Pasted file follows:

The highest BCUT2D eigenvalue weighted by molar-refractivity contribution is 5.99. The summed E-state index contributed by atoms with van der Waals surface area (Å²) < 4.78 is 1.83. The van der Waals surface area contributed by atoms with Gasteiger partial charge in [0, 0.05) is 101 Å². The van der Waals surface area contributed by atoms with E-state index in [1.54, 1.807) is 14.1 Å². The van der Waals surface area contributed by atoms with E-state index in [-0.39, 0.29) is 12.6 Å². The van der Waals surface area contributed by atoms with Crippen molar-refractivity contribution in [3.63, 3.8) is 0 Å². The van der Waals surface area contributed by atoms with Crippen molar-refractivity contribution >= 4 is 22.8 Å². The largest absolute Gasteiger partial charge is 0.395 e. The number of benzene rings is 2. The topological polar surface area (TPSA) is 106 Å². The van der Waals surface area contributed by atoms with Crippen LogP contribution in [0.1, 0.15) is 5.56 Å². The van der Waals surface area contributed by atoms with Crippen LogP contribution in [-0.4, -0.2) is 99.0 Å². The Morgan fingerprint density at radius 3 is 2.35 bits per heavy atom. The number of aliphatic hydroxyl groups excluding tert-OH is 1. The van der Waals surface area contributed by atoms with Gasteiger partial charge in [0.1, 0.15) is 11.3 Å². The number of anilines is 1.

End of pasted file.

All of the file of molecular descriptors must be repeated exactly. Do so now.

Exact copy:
The highest BCUT2D eigenvalue weighted by molar-refractivity contribution is 5.99. The summed E-state index contributed by atoms with van der Waals surface area (Å²) < 4.78 is 1.83. The van der Waals surface area contributed by atoms with Gasteiger partial charge in [0, 0.05) is 101 Å². The van der Waals surface area contributed by atoms with E-state index in [1.54, 1.807) is 14.1 Å². The van der Waals surface area contributed by atoms with E-state index in [-0.39, 0.29) is 12.6 Å². The van der Waals surface area contributed by atoms with Crippen molar-refractivity contribution in [3.63, 3.8) is 0 Å². The van der Waals surface area contributed by atoms with Crippen molar-refractivity contribution >= 4 is 22.8 Å². The largest absolute Gasteiger partial charge is 0.395 e. The number of benzene rings is 2. The topological polar surface area (TPSA) is 106 Å². The van der Waals surface area contributed by atoms with Crippen LogP contribution in [0.1, 0.15) is 5.56 Å². The van der Waals surface area contributed by atoms with Crippen LogP contribution in [-0.4, -0.2) is 99.0 Å². The Morgan fingerprint density at radius 3 is 2.35 bits per heavy atom. The number of aliphatic hydroxyl groups excluding tert-OH is 1. The van der Waals surface area contributed by atoms with Gasteiger partial charge in [0.1, 0.15) is 11.3 Å². The number of anilines is 1.